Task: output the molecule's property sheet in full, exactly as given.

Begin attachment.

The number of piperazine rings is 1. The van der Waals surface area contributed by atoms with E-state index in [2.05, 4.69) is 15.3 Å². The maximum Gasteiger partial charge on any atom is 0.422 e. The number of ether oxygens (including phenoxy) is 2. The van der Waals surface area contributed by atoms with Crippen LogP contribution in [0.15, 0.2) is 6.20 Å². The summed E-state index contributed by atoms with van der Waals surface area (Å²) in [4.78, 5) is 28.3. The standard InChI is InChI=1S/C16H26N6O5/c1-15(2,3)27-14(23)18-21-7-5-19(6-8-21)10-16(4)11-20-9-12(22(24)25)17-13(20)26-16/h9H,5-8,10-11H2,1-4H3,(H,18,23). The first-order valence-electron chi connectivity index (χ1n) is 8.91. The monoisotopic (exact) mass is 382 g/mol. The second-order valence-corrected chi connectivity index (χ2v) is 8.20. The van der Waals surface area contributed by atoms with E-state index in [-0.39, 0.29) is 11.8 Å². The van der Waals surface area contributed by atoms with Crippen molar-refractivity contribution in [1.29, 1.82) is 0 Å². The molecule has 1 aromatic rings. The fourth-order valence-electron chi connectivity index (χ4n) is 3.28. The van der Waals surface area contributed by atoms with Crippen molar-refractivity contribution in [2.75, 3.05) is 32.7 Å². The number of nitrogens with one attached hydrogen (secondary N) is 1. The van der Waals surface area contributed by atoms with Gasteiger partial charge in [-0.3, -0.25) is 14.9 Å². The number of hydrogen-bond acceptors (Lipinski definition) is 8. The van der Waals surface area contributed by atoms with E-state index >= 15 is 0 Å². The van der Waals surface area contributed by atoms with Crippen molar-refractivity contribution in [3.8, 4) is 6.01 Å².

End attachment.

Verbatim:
The number of piperazine rings is 1. The van der Waals surface area contributed by atoms with E-state index in [2.05, 4.69) is 15.3 Å². The maximum Gasteiger partial charge on any atom is 0.422 e. The number of ether oxygens (including phenoxy) is 2. The van der Waals surface area contributed by atoms with Crippen LogP contribution in [0.15, 0.2) is 6.20 Å². The summed E-state index contributed by atoms with van der Waals surface area (Å²) in [4.78, 5) is 28.3. The standard InChI is InChI=1S/C16H26N6O5/c1-15(2,3)27-14(23)18-21-7-5-19(6-8-21)10-16(4)11-20-9-12(22(24)25)17-13(20)26-16/h9H,5-8,10-11H2,1-4H3,(H,18,23). The first-order valence-electron chi connectivity index (χ1n) is 8.91. The monoisotopic (exact) mass is 382 g/mol. The second-order valence-corrected chi connectivity index (χ2v) is 8.20. The van der Waals surface area contributed by atoms with E-state index in [-0.39, 0.29) is 11.8 Å². The van der Waals surface area contributed by atoms with Crippen molar-refractivity contribution in [1.29, 1.82) is 0 Å². The molecule has 1 aromatic rings. The fourth-order valence-electron chi connectivity index (χ4n) is 3.28. The van der Waals surface area contributed by atoms with Crippen molar-refractivity contribution in [2.75, 3.05) is 32.7 Å². The number of nitrogens with one attached hydrogen (secondary N) is 1. The van der Waals surface area contributed by atoms with Gasteiger partial charge in [-0.3, -0.25) is 14.9 Å². The number of hydrogen-bond acceptors (Lipinski definition) is 8. The van der Waals surface area contributed by atoms with E-state index >= 15 is 0 Å². The van der Waals surface area contributed by atoms with Crippen molar-refractivity contribution in [3.8, 4) is 6.01 Å².